That is why I have gladly given so many unpaid years to bringing it to the world, and feel such peace with that course. And that is why I hope that this film, his posthumous books and our new online course continue to reach ever more people as we all try to make sense of life today.
I’ll admit that there can be a certain sense of ‘learned helplessness’ when you have been writing and speaking on these issues for so long and yet seen the dire consequences of our current path continue to pile up.
But perhaps the hope of coronavirus is that in bringing a taste of death and disruption home to much of the global north, it could cultivate a much stronger sense of compassion for those already suffering the consequences of the minority world’s way of life, and widen a deep determination to change course.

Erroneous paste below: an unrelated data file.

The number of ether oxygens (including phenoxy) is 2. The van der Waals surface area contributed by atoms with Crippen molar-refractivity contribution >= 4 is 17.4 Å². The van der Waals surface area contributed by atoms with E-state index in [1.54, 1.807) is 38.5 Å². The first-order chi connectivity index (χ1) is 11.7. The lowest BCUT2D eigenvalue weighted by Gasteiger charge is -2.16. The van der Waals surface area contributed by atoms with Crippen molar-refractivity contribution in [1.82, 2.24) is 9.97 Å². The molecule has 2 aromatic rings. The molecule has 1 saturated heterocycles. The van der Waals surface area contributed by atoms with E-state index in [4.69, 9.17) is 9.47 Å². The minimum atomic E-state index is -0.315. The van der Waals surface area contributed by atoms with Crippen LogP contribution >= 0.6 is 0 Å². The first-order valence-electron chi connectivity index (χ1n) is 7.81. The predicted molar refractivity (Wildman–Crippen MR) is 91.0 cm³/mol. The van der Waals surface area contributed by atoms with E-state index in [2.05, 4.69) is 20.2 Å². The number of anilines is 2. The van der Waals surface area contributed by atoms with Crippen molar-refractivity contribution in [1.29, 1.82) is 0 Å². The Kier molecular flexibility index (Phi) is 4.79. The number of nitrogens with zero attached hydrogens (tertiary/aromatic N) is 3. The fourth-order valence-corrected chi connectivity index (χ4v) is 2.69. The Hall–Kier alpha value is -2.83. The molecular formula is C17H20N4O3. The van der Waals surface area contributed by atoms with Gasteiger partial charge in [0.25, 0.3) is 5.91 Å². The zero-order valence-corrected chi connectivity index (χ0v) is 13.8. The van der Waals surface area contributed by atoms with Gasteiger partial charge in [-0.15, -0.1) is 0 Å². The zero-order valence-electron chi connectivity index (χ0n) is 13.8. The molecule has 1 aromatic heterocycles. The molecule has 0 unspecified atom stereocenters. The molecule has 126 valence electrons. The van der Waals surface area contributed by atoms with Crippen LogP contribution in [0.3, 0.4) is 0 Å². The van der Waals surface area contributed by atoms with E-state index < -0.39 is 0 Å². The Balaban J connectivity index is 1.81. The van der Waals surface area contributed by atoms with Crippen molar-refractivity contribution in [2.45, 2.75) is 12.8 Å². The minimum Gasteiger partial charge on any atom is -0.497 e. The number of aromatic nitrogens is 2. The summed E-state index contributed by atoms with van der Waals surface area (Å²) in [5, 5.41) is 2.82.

Chinks of light like this support for a ban on short-haul flights give me hope that perhaps appetite is growing to sacrifice (literally, to make sacred) some of our actions in the name of a better future, and to recognise the joy of solidarity again, both with each other, and with future beings.
Ultimately, for each of us our role is to be a force in that direction – to support and trust that people are waking up to the time we’re living through. Rob Hopkins – one of our planned speakers – has written a wonderful book on our need to reinvigorate our imaginations so that it is no longer “easier to imagine the end of the world than the end of capitalism”.
Let’s use this unusually unignorable crisis to give us a much-needed jolt in that direction – reminding us that we are capable of rapid, radical change – so that we might avoid the far worse consequences otherwise to come.
But I am still left with my decision. I have written this piece as a way of thinking through the dilemma, and to occupy myself while waiting on the output from the UK government’s latest emergency meeting. That’s now available, and while they now acknowledge “the worst public health crisis for a generation”, the advice is still that we should not at this stage be cancelling such events, so it’s time to make a decision.